I am a 40 year old British ex-pat living in Denmark for the past 10 years.
Ever since infant school, the state run schools force fed God to impressionable school children in the form of morning hymns and prayers (The Lords Prayer was almost brainwashed into everyone). Everyone had to have their own personal hymn book. From the very beginning, the concept of organised religion was always unsettling to me. On the rare occasions I went to church (Weddings, Funerals and so on) I always found myself uncomfortable and out of place somehow. I could appreciate the design of the building itself, the beauty of the stained glass windows and so on, but its very purpose, the reason it was built, did not seem right.
I have always been scientifically minded. As a child, I loved Lego Technic, Meccano and so on, and after getting a computer for my 12th birthday, got into programming. The creation of programs was a real insight into the real world and my first foray into the theory of evolution. Sure I had read the books that the school had, but it was just facts. To understand the meaning took programming. I would write a program, then modify it over and over to improve it, throwing away the irrelevant stuff, adding new, improving the remaining existing code. Over time, a program that complemented the situation was produced. As the situation changed, the program evolved to compliment it. This was an epiphany (in the scientific sense , of course) for me, and I could see what Darwin was on about.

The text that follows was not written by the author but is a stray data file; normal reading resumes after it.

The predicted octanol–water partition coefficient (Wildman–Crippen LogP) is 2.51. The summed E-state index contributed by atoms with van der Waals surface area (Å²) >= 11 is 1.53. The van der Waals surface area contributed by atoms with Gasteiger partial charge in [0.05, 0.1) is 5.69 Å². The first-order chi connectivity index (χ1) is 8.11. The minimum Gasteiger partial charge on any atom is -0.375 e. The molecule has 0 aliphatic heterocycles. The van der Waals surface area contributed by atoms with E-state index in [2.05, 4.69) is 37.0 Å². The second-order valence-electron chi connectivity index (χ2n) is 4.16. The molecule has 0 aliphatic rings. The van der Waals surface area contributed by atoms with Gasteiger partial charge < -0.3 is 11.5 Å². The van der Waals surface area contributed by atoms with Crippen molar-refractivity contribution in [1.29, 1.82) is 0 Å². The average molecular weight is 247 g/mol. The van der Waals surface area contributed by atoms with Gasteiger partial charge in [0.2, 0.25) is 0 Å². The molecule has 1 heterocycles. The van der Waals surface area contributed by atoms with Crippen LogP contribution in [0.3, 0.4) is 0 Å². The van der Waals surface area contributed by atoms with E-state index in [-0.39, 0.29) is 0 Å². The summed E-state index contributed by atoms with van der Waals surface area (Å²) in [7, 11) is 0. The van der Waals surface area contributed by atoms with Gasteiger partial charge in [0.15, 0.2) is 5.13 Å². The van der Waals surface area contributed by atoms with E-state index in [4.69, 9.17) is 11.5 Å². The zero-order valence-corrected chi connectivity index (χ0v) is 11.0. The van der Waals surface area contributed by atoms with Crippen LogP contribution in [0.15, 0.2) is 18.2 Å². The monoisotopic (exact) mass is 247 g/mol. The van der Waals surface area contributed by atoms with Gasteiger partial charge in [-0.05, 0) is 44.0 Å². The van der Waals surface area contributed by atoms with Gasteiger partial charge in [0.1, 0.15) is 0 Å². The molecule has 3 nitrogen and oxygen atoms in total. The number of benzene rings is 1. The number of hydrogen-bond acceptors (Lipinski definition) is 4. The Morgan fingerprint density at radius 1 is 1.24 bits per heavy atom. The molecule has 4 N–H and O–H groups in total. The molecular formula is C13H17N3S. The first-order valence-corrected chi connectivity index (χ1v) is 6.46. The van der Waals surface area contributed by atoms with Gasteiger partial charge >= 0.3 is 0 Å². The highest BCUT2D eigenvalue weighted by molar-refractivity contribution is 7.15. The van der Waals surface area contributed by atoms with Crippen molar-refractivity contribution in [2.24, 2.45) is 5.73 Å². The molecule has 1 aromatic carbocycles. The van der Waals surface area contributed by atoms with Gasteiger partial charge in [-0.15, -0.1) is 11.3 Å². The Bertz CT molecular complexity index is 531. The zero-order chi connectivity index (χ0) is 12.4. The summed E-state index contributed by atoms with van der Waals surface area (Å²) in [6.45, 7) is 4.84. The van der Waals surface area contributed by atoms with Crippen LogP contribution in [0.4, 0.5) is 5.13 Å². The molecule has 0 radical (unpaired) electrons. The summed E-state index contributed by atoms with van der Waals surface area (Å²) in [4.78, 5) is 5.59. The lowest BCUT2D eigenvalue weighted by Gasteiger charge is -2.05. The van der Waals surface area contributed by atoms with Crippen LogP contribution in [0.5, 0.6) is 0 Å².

For the rest of my school and college years I studied the Physics, Electronics, Mathematics, Computer Science and so on, to feed my need for knowledge and understanding. I dabbled with astronomy for a while, which came in particularly useful with a run in with Jehovah’s Witnesses one day.
A knock at the door came. My father groaned when he saw the trench-coated, suited individuals outside. I offered to “see them off”. I opened the door to be greeted with an unnerving smile, and almost cattle-like gaze. Was I interested in learning the truth? Certainly, but I informed them I was of a scientific disposition. They inquired what a 17 year old thought of creation, so I gave it to them. The big bang, to cosmic background radiation, first generation stars, stellar nucleation, supernovae, second and third generation stars, the ever increasing number of elements, protoplanetary discs, and so on. Needless to say, they never knocked our door again.
To me, religion has a lot to answer for. Religion, or its banner, is the number one cause of conflict in the world today, and indeed historically. Islam, Christianity, Judaism, to name a few. They are all at each others throats because their invisible friend is better than the next. How sad that we squander so much precious time and resources on these irrelevant quarrels. We have been granted an extraordinary opportunity to be a living, breathing part of the Cosmos – how sad that it is wasted on magic and mysticism, instead of furthering the knowledge and understanding of the Cosmos from which we all came.
I am proud to call my self an Atheist – and a dysteleological one at that.
Thank you Richard. Since the loss of figures such as Carl Sagan, very few people stand up and defend science from the continual attempt of religion to bury it. May you have the strength to continue to do so for many years.